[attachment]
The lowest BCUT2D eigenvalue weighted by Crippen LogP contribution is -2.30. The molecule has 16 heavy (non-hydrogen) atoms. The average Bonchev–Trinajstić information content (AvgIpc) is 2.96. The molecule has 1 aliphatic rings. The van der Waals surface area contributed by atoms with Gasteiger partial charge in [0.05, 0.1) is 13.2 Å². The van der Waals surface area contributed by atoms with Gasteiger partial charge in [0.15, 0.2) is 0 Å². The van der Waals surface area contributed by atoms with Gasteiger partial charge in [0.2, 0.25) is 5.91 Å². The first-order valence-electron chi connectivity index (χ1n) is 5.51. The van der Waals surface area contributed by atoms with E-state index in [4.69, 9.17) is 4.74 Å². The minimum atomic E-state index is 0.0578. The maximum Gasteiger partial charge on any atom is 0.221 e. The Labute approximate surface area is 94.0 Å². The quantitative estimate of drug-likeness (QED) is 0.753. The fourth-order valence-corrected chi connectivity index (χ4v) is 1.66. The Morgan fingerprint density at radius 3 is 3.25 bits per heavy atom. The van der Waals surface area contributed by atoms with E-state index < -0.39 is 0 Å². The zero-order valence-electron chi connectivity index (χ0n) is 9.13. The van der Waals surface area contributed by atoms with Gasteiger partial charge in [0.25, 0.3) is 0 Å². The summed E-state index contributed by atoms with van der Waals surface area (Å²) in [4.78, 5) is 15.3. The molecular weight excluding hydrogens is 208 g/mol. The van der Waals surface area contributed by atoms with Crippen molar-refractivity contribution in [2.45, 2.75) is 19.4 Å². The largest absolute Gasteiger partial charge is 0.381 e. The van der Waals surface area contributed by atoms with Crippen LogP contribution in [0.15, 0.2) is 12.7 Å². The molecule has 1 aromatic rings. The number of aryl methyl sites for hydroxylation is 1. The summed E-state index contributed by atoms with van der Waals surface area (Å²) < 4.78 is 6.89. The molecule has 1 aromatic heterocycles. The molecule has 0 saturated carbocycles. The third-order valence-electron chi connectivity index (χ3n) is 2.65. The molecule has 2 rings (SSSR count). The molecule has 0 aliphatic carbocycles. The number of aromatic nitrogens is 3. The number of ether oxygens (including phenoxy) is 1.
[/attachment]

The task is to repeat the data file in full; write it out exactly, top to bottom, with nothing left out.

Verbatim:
The lowest BCUT2D eigenvalue weighted by Crippen LogP contribution is -2.30. The molecule has 16 heavy (non-hydrogen) atoms. The average Bonchev–Trinajstić information content (AvgIpc) is 2.96. The molecule has 1 aliphatic rings. The van der Waals surface area contributed by atoms with Gasteiger partial charge in [0.05, 0.1) is 13.2 Å². The van der Waals surface area contributed by atoms with Gasteiger partial charge in [0.15, 0.2) is 0 Å². The van der Waals surface area contributed by atoms with Gasteiger partial charge in [0.2, 0.25) is 5.91 Å². The first-order valence-electron chi connectivity index (χ1n) is 5.51. The van der Waals surface area contributed by atoms with E-state index in [4.69, 9.17) is 4.74 Å². The minimum atomic E-state index is 0.0578. The maximum Gasteiger partial charge on any atom is 0.221 e. The Labute approximate surface area is 94.0 Å². The quantitative estimate of drug-likeness (QED) is 0.753. The fourth-order valence-corrected chi connectivity index (χ4v) is 1.66. The Morgan fingerprint density at radius 3 is 3.25 bits per heavy atom. The van der Waals surface area contributed by atoms with E-state index < -0.39 is 0 Å². The zero-order valence-electron chi connectivity index (χ0n) is 9.13. The van der Waals surface area contributed by atoms with Gasteiger partial charge in [0.25, 0.3) is 0 Å². The summed E-state index contributed by atoms with van der Waals surface area (Å²) in [4.78, 5) is 15.3. The molecular weight excluding hydrogens is 208 g/mol. The van der Waals surface area contributed by atoms with Crippen molar-refractivity contribution in [2.45, 2.75) is 19.4 Å². The largest absolute Gasteiger partial charge is 0.381 e. The van der Waals surface area contributed by atoms with Crippen LogP contribution in [0.15, 0.2) is 12.7 Å². The molecule has 1 aromatic rings. The number of aryl methyl sites for hydroxylation is 1. The summed E-state index contributed by atoms with van der Waals surface area (Å²) < 4.78 is 6.89. The molecule has 1 aromatic heterocycles. The molecule has 0 saturated carbocycles. The third-order valence-electron chi connectivity index (χ3n) is 2.65. The molecule has 2 rings (SSSR count). The molecule has 0 aliphatic carbocycles. The number of aromatic nitrogens is 3. The number of ether oxygens (including phenoxy) is 1.